Be a Better PHP Developer: Coding Standards

The next installment of a series on how to be a better PHP developer, and better developer in general. This post covers PHP coding standards.

Posted in Main Thread on November 2, 2012

In the last article of this series we cover the basics of how to be a better PHP developer. Now I want to cover coding standards.

Coding standards vary greatly among developers. Even when writing the same code. And therein lies the problem. This becomes most evident when reviewing code that is not your own.

My own coding standards have changed over the years. As team lead, I drafted coding standards documents. This time, I wanted something active and easily adopted.

PHP coding standards

The PEAR coding standard is arguably the most prevalent among the PHP community. However, it is exhaustive and therefore not easily adopted. When reading about PHP namespacing last year, I came across the PHP Standard Requirements (PSR).

The latest version of this standard is PSR-2, which expands PSR-1, is a straightforward document outlining basic coding standards. It leaves some flexibility for developer style. And while I may not agree with every standard – mainly the curly brace conventions – it passes the governance.

Stick to the coding standards

It is human nature to bend the rules. But there’s no point in adopting a standard only to break it. I wanted to follow PSR-2 strictly. Not just the parts I liked. So I needed something to keep me honest.

A while back I came across PHP CodeSniffer. I intended to use it for automated code validation with an svn post-hook. PHP CodeSniffer features pluggable coding standards you can validate against. In addition, one for PSR-2 exist.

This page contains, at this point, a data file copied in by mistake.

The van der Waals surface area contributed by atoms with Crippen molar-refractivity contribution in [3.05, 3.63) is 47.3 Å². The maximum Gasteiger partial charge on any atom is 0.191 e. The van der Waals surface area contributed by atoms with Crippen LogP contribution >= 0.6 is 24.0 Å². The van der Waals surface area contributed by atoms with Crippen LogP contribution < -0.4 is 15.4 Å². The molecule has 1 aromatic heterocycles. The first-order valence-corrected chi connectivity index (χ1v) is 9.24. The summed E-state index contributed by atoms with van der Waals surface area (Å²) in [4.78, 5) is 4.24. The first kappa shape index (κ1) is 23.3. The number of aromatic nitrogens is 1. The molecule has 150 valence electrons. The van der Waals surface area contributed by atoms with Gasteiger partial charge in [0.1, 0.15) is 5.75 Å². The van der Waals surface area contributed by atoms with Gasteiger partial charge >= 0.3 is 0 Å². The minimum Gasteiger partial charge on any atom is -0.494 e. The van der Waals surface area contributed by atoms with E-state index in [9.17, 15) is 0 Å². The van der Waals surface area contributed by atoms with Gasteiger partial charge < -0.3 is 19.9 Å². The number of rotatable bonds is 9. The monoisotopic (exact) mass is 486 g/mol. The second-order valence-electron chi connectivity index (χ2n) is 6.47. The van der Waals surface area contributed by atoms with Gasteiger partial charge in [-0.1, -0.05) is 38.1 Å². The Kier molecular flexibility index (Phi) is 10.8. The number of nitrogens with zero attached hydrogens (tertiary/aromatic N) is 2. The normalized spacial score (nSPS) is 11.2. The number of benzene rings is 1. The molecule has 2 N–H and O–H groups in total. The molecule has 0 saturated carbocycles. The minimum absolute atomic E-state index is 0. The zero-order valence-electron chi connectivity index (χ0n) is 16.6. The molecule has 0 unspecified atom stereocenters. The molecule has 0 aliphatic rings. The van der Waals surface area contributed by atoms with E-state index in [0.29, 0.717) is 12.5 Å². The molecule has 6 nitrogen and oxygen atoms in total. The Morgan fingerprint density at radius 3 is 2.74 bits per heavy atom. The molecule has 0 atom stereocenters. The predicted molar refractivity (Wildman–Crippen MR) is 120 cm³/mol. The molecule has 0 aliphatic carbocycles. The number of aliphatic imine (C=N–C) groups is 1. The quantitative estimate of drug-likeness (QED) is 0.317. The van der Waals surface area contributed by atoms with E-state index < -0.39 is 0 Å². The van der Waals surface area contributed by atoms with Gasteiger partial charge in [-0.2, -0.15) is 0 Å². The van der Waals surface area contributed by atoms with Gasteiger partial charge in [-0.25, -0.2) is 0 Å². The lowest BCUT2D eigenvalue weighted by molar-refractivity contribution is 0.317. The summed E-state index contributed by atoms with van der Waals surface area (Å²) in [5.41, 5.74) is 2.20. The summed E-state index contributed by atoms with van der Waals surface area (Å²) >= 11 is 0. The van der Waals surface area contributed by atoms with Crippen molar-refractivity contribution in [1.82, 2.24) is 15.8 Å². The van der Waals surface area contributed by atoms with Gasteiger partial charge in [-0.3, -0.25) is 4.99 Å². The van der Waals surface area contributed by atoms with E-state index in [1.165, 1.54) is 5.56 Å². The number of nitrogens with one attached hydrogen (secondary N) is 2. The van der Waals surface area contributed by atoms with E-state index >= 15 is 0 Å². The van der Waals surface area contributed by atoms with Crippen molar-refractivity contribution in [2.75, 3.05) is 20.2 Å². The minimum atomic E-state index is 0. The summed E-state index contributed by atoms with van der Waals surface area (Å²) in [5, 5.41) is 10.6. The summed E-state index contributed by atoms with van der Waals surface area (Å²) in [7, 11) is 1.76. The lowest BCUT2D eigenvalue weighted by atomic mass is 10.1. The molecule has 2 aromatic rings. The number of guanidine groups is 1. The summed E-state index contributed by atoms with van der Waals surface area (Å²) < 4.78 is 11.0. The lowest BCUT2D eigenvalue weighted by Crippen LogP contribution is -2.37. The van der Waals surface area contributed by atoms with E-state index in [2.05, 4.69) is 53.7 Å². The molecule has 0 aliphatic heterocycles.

You can download PHP CodeSniffer. If you have PEAR installed, it’s easier:

pear install PHP_CodeSniffer

Verify PHP CodeSniffer with:

phpcs --version

Note: If you receive warnings, your PHP include_path likely does not include the PEAR directory. Check your PEAR installation to resolve this issue.

You can run PHP CodeSniffer against an entire directory.

phpcs --standard=PSR2 api/

Format legacy code

Since I just adopted the PSR-2 coding standard, I had several violations in my current projects. However, as traditional lazy developer, I didn’t want to edit hundreds of lines of code.

I found PHP CS Fixer. It auto-formats code to meet PSR-2 (among others). While it doesn’t correct everything, it fixes the tedious ones.

php-cs-fixer fix api/ --level=psr2 --dry-run

Note: I added --dry-run for demonstration purposes. Remove it to update your files.

Go forth and be a better PHP developer

A good developer should follow a coding standard. While I am advocating PSR-2 here, it is really up to you. What matters is that you follow it strictly. Hopefully the tools above can help you do so.

This post is part of a series on How to be a Better PHP Developer.

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